March 11, 2013, by Charlotte Anscombe
David Bowie now…
Dr Nick Stevenson, reader in Sociology & Social Policy University Park, and author of David Bowie now, looks at the pop icon’s appeal in the run up to his eagerly anticipated album launch
The media hysteria surrounding the news of David Bowie’s first album release in ten years and the excitement created by the Bowie focused exhibition at the V&A all point to the continued popularity of the star who originally lit up the 1970s. We might wonder what is it about Bowie that continues to excite so much popular interest? Some have claimed that Bowie like Dylan, the Beatles or Marley remains one of the last few genuinely global stars of popular music. This would mean that almost anything he chose to do would cause ripples in the public domain. Of course this is partially true but perhaps fails to investigate closely enough the meaningfulness of his star image. David Bowie quite unlike most of the celebrities today has lasted 40 plus years in the media spot light.
In 1979 Bowie released an album called ‘Lodger’. This was during a time when many felt that his career was probably grinding to a halt. The arrival of punk and the assault on the mainstream music industry meant that is was a difficult time for established stars like Bowie. Further there were stories in circulation about his flirtation with fascism, tales of divorce, drugs and mental exhaustion. Bowie’s considerable ambition on this record still puts most of the new generation of popular music makers to shame given the subjects tracked by the album range from sexual ambiguity, spiritual search, domestic violence and artistic endeavor.
The opening track ‘Fantastic Voyage’ offers a familiar Bowie theme through the concern whether we as fragile, imperfect human-beings can survive in a world built on violence and uncertainty. This was probably the first Bowie song I felt some connection with as a teenager. Bowie it seemed offered some critical reflection on how difficult it is to fashion an identity in the present. How could you indeed live a life of dignity and meaning in a world that just wanted you to ‘fit in’? It was then Bowie’s ability to articulate the vulnerability of the self in a world that continually threatens everything that you are that still speaks across the decades. His continual experimentation with ‘becoming’ has of course slowed down over the years, but there is still a strong sense of the self as a project that is far from completed. In part then it is Bowie’s ability to articulate a sense of difference under threat that continues to fascinate his audiences across the world.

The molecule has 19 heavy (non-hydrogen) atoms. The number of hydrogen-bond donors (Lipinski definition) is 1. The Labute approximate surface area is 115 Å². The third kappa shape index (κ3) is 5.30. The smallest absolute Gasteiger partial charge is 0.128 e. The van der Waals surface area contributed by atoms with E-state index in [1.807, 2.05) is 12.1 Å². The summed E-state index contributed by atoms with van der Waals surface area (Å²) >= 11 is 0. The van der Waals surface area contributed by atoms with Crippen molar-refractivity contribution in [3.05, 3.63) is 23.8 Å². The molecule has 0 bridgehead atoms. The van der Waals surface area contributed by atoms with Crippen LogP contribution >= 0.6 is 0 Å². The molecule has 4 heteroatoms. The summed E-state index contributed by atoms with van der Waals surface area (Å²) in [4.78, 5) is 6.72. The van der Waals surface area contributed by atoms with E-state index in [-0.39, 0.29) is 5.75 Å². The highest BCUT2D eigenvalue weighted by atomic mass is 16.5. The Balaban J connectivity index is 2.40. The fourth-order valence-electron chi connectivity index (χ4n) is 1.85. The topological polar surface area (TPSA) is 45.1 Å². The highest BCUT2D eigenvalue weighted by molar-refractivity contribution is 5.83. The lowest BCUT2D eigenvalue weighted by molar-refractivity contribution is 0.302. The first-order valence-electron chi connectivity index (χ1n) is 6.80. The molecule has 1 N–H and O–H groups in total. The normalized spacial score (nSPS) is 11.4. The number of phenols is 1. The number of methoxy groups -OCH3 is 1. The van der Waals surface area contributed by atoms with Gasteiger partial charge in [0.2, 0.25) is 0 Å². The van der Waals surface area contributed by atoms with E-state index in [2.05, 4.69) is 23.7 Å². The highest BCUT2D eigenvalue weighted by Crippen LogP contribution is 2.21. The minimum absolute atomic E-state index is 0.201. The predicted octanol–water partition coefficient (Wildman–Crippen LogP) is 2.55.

Popular music has long since dealt with the myth of the romantic outsider seeking to offer ordinary people a message of hope and visions of a better tomorrow. However with Bowie there is no sense that the spiritual quest articulated within his music, image and performance will end. There is then no final resting place, but quite simply we are offered the drama of the ‘fantastic voyage’. If some of his restlessness has been calmed over the years then we should not be surprised, but if we expect Bowie simply to relax into becoming a middle aged rock star then we are likely to be frustrated. Bowie’s ‘alieness’ is perhaps less visible these days, but his radicalness still articulates the need to reinvent the self in what is often a cruel world. Our culture today which continually complains about being ‘swamped’ by people who appear to be strange and who don’t belong remains as uneasy with the Other as it has always been. If Bowie was able to theatrically turn his own self into an experiment with strangeness then we continue to need figures such as him to remind us that the chase for security and familiarity is likely to end in self-hatred. Bowie’s best work should be seen as a continual critique of the ‘fascist self’ that seeks to expel ambiguity and doubt from the ways in which we live.
The ground beneath our feet is continually shifting and the quest for the safe harbor is ultimately unobtainable. We can then turn Bowie into the nostalgia industry or a bland commodity but in the final analysis he is none of these things. Instead Bowie articulates a sense of the self as a quest and an experiment where we all need a certain amount of freedom and to take responsibility for what we become.